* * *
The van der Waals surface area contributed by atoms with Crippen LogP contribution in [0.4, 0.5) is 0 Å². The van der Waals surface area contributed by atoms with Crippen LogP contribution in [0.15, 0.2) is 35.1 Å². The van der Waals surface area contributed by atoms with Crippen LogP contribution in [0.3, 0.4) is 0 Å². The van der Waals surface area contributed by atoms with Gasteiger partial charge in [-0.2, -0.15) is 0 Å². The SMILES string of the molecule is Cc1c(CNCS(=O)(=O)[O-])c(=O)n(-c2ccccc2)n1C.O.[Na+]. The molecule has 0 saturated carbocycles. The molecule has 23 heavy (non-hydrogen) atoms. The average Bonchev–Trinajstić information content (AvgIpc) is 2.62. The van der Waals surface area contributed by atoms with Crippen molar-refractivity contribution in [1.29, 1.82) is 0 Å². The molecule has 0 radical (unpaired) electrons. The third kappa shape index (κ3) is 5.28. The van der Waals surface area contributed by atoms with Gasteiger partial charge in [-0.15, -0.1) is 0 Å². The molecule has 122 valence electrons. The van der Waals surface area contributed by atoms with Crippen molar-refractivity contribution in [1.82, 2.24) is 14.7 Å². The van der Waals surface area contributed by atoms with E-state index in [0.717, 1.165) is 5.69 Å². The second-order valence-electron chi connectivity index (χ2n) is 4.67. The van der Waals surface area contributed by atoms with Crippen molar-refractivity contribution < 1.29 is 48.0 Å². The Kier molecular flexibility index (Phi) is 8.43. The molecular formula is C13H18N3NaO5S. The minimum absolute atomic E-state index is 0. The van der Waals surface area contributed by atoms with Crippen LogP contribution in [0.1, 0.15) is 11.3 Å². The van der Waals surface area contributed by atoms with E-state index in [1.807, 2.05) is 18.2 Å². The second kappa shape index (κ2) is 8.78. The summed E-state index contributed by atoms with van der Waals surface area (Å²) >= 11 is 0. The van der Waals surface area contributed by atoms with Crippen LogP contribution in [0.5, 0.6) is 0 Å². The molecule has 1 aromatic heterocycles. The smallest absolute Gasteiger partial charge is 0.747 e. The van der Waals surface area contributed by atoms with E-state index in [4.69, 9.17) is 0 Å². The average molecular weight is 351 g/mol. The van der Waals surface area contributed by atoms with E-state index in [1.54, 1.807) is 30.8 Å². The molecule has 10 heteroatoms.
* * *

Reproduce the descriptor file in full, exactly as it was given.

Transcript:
The van der Waals surface area contributed by atoms with Crippen LogP contribution in [0.4, 0.5) is 0 Å². The van der Waals surface area contributed by atoms with Crippen LogP contribution in [0.15, 0.2) is 35.1 Å². The van der Waals surface area contributed by atoms with Crippen LogP contribution in [0.3, 0.4) is 0 Å². The van der Waals surface area contributed by atoms with Gasteiger partial charge in [-0.2, -0.15) is 0 Å². The SMILES string of the molecule is Cc1c(CNCS(=O)(=O)[O-])c(=O)n(-c2ccccc2)n1C.O.[Na+]. The molecule has 0 saturated carbocycles. The molecule has 23 heavy (non-hydrogen) atoms. The average Bonchev–Trinajstić information content (AvgIpc) is 2.62. The van der Waals surface area contributed by atoms with Crippen molar-refractivity contribution in [1.29, 1.82) is 0 Å². The molecule has 0 radical (unpaired) electrons. The third kappa shape index (κ3) is 5.28. The van der Waals surface area contributed by atoms with Gasteiger partial charge in [-0.15, -0.1) is 0 Å². The molecule has 122 valence electrons. The van der Waals surface area contributed by atoms with Crippen molar-refractivity contribution in [1.82, 2.24) is 14.7 Å². The van der Waals surface area contributed by atoms with E-state index in [0.717, 1.165) is 5.69 Å². The second-order valence-electron chi connectivity index (χ2n) is 4.67. The van der Waals surface area contributed by atoms with Crippen molar-refractivity contribution < 1.29 is 48.0 Å². The Kier molecular flexibility index (Phi) is 8.43. The molecular formula is C13H18N3NaO5S. The minimum absolute atomic E-state index is 0. The van der Waals surface area contributed by atoms with Crippen LogP contribution in [0.1, 0.15) is 11.3 Å². The van der Waals surface area contributed by atoms with E-state index in [1.807, 2.05) is 18.2 Å². The second kappa shape index (κ2) is 8.78. The summed E-state index contributed by atoms with van der Waals surface area (Å²) >= 11 is 0. The van der Waals surface area contributed by atoms with Crippen LogP contribution in [0.5, 0.6) is 0 Å². The molecule has 1 aromatic heterocycles. The smallest absolute Gasteiger partial charge is 0.747 e. The van der Waals surface area contributed by atoms with E-state index in [4.69, 9.17) is 0 Å². The average molecular weight is 351 g/mol. The van der Waals surface area contributed by atoms with E-state index in [1.54, 1.807) is 30.8 Å². The molecule has 10 heteroatoms.